Pieter C. Emmer is Professor of the History of the Expansion of Europe and the related migration movements at University of Leiden. He was a visiting fellow at Churchill College, Cambridge, UK (1978-79), at the Wissenschaftskolleg Berlin (2000-2001) and at the Netherlands Institute for Advanced Study (2002-2003), Wassenaar, The Netherlands. He served as visiting professor at the University of Texas at Austin (1986-87) and at the University of Hamburg, Germany (1996-97). Pieter Emmer is member of the Editorial Boards of the Journal of Imperial and Commonwealth History, Jahrbuch für die Geschichte Lateinamerikas, Studien zur historischen Migrationsforschung, Journal of Caribbean History, Itinerario and author of The Dutch in the Atlantic Economy, 1580-1880 (Aldershot, 1998) and co-editor of Migration, Integration, Minorities, a European Encyclopaedia to be published by Cambridge University Press. In 2004, he became a member of the Academia Europaea.
Series: Volume 5, European Expansion & Global Interaction
Subject: Colonialism Early Modern History Refugee & Migration Studies
Area: Europe North America
LC: HT1071 .E4613 2006
BISAC: POL045000 POLITICAL SCIENCE/Colonialism & Post-Colonialism; HIS037030 HISTORY/Modern/General; SOC054000 SOCIAL SCIENCE/Slavery
BIC: HBTQ Colonialism & imperialism; HBTS Slavery & abolition of slavery
Chapter 1. The Atlantic Slave Trade: Participate or Not? The Iberian Example
- The Netherlands and the Slave Trade
- To be Forgotten or Remembered?
- The Greatest Crime against Humanity?
- The Bridge between Slavery in the Old and the New World: the Portuguese
- First against, Then in Favour
- The Volte-Face in Dutch Ideology
- The Slave Trade in Dutch Brazil
Chapter 2. Greedy Customers: Planters and Plantations in the New World
- The English and French Caribbean
- A Second Dutch ‘Brazil’?
- The Dutch Antilles and the Slave Trade with South America
- The Slave Trade to the Dutch Guyanas and the Ending of the WIC’s Monopoly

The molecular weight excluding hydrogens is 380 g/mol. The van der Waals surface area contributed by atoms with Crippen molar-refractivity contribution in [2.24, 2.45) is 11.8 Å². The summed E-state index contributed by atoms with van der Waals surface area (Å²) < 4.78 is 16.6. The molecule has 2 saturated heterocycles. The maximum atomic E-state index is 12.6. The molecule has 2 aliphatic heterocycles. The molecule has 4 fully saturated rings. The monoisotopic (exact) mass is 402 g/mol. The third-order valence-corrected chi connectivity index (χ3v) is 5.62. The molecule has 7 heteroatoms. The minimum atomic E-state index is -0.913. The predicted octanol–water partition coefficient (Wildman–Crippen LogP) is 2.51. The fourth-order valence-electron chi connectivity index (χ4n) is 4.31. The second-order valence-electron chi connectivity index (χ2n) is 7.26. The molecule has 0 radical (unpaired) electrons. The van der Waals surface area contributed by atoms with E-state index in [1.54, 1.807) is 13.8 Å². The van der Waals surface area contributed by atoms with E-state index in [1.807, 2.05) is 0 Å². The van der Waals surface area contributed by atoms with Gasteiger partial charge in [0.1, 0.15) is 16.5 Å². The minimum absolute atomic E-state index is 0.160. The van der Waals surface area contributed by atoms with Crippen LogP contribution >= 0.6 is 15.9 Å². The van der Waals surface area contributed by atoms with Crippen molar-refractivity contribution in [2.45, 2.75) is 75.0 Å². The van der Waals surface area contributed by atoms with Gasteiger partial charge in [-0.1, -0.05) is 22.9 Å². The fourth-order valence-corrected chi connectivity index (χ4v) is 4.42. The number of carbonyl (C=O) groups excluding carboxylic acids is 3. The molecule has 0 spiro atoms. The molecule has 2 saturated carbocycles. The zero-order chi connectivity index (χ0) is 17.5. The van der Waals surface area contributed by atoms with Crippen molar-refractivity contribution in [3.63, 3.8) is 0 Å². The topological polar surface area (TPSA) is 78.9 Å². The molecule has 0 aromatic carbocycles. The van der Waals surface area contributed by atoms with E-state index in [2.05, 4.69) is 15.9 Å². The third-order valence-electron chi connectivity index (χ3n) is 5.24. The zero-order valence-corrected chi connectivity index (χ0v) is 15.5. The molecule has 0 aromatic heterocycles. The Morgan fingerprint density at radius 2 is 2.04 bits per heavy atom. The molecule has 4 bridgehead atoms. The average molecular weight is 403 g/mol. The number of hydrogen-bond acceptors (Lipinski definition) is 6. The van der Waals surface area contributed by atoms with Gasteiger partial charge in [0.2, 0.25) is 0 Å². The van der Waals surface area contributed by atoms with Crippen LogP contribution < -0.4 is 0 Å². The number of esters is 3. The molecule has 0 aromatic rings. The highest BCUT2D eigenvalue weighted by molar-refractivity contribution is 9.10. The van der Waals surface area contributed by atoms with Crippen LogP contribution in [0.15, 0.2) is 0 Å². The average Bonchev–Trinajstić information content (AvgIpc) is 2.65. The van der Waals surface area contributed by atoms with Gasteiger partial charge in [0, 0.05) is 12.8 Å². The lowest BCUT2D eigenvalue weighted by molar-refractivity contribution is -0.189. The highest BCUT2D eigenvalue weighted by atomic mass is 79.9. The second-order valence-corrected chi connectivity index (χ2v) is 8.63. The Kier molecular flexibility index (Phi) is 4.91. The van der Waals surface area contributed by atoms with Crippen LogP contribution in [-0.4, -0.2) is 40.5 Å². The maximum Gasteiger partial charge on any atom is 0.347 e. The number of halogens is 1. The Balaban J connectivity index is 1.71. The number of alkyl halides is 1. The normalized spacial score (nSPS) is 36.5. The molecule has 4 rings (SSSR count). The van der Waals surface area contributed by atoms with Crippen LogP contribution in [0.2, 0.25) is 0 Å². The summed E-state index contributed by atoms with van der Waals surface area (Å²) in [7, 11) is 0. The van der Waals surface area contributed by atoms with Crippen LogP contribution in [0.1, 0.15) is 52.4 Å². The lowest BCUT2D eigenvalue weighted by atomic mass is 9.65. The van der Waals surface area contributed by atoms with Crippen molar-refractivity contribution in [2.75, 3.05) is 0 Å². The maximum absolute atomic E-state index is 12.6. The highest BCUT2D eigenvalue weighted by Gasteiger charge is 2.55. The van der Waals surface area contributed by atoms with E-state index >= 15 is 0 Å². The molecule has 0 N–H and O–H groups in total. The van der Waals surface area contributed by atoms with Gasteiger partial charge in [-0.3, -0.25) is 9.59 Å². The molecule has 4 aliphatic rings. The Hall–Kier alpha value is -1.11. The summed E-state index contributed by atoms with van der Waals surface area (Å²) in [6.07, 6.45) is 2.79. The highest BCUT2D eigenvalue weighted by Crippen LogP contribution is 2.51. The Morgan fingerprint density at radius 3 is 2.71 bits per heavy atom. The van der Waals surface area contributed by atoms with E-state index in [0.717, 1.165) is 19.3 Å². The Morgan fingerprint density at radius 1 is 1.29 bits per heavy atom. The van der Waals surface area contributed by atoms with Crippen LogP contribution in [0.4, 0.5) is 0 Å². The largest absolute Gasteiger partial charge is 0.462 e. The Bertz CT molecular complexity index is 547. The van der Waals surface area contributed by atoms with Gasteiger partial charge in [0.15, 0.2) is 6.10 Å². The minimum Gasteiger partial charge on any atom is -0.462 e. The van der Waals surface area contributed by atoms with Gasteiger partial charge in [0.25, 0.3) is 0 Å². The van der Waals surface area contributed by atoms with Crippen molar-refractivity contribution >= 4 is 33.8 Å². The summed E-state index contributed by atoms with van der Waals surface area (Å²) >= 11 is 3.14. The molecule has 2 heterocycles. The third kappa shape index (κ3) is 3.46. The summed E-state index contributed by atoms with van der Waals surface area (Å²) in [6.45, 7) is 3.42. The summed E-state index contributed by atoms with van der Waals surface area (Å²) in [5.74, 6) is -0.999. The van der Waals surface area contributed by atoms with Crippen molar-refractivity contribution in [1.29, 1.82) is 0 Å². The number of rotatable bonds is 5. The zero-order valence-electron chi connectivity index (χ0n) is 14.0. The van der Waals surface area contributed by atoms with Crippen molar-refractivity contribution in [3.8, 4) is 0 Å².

Chapter 3. The Slaving Voyage: Departure from the Netherlands and Trade on the African Coast
- Preparing for a Slaving Voyage
- Preparations for a Slaving Voyage
- The Composition of the Cargo
- Did European Goods Harm Africa?
- On the African Coast: the Purchase of Slaves
- The Demographic Costs of the Slave Trade for West Africa
- Where Did the Slaves Come From?
- Why Did Africa Let So Many Slaves Go?
- Bosman and Equiano on the Slave Trade
Chapter 4. The Slaving Voyage: the Crossing from Africa to the West Indies
- The Mortality
- The Fight Against Death
- Shipboard Mutinies
- The Middle Passage According to Equiano
- Arrival in the West Indies
- The Sale of Slaves
Chapter 5. The West Indian Plantations and Their Insatiable Demand for Slaves
- Why did the Plantations always Need More Slaves?
- Insurgents and Runaways
- From African to American?
Chapter 6. The Dutch Economy and the Slave Trade
- Equiano’s Arrival in the West Indies
- The Return Voyage to the Netherlands
- Profit and Loss in the Dutch Slave Trade
- The Economic Importance of the Dutch Slave Trade
- The Cruellest Planters?
- The Reputation of Suriname and the Dutch Slave Trade
Chapter 7. The Aftermath: the Abolition of the Dutch Slave Trade, The Illegal Slave Trade and the Transportation of Indentured Labourers from Asia
- The Abolition of the Slave Trade
- The Illegal Slave Trade
- The Abolition of Slavery in the Dutch Colonies
- Africa without the Slave Trade
- Suriname without the Slave Trade
- A New Slave Trade?
- The Transportation of Asian Indentured Labourers to Suriname
Chapter 8. Morality and the Slave Trade: Debts of Honour
- How Guilty is the Netherlands?
- Right and Wrong in the History of the Dutch